Hepatitis C Research Gets the Boost It Needed

Researchers have struggled to grow the hepatitis C virus (HCV) in a clinical lab setting since its discovery in 1989. However, a recent discovery about HCV genetics may have just changed that.

Researchers have struggled to grow the hepatitis C virus (HCV) in a clinical lab setting since its discovery in 1989. However, a recent discovery about HCV genetics may have just changed that.

Since HCV has not been able to be sufficiently replicated in a lab, understanding of the virus and development of treatments have taken a hit. Lead author Charles M. Rice, PhD, and colleagues from The Rockefeller University hypothesized that the cultured cells were missing at least one factor needed to replicate. As documented in Nature, they aimed to identify those missing components and replicate the virus.

“Being able to easily culture HCV in the lab has many important implications for basic science research,” Rice, Maurice R. and Corrine P. Greenberg Professor in Virology and head of the Laboratory of Virology and Infectious Disease, said in a news release.

Previous research showed that modified forms of HCV was unable to be replicated due to adaptive mutations. Using a library of 7,000 human genes, the team screened them to identify the expression associated with non-mutated HCV which allowed for replication. Expression of the SEC14L2 gene resulted in virus replication — even when using engineered cells. This indicates “that SEC14L2 promotes HCV infection by enhancing vitamin E-mediated protection against lipid peroxidation,” the authors explained. The reason why this happens is not totally clear, but it seems that the protein expressed by SEC14L2 stops the interaction between lipids and dangerous reactive oxygen species, thus, preventing HCV from replicating.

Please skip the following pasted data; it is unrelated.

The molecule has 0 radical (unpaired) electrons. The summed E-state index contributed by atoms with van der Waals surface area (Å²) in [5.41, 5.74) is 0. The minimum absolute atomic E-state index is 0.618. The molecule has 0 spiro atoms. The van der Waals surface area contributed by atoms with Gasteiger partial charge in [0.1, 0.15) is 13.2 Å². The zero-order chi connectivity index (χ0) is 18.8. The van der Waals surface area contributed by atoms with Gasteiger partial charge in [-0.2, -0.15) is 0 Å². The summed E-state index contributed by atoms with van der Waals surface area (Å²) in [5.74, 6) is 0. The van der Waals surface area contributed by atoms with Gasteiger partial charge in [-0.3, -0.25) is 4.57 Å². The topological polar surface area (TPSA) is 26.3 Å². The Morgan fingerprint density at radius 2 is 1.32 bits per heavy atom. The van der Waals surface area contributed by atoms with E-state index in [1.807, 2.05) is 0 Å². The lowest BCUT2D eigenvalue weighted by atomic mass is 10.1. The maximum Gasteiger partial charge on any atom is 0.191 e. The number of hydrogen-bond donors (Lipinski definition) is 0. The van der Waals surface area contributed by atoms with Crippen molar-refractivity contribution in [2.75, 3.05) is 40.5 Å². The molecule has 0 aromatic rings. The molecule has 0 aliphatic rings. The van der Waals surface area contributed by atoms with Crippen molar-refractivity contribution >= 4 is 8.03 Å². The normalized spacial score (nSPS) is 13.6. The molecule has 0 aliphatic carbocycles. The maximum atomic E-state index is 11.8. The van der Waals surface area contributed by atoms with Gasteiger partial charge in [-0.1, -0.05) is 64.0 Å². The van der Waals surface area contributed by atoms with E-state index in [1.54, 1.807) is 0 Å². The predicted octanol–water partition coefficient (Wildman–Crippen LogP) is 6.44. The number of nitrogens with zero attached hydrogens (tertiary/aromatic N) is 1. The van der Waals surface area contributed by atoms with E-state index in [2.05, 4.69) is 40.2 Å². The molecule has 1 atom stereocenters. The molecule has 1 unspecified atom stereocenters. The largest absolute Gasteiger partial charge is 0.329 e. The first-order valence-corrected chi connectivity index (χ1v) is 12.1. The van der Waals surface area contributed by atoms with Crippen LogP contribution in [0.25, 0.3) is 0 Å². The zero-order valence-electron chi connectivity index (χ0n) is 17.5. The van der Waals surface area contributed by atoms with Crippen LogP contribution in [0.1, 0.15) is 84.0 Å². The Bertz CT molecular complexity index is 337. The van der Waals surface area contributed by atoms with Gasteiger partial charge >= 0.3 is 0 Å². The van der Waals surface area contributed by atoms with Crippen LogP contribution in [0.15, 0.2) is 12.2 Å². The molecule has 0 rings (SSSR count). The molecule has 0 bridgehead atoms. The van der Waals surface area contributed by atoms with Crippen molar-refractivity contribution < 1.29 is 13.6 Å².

“Practically speaking, this means that if scientists want to study HCV from an infected patient, it’s now possible to take a blood sample, inoculate the engineered cells, and grow that patient’s form of the virus in the lab,” said first author Mohsan Saeed, a postdoc in Rice’s laboratory.

The need for new HCV treatments is becoming increasingly apparent since more drug-resistant forms of the virus continue to emerge. Although there is a lot still poorly understood about HCV, such as its relationships with the immune system and liver cells, this research serves as a jumping off point to making those discoveries. In addition, it can give insight to how other diseases operate.

“Having a cell culture system where patient isolates can be grown and tested for resistance or susceptibility to alternative antiviral drug combinations should be useful for optimizing re-treatment strategies for those that fail treatment,” Saeed said.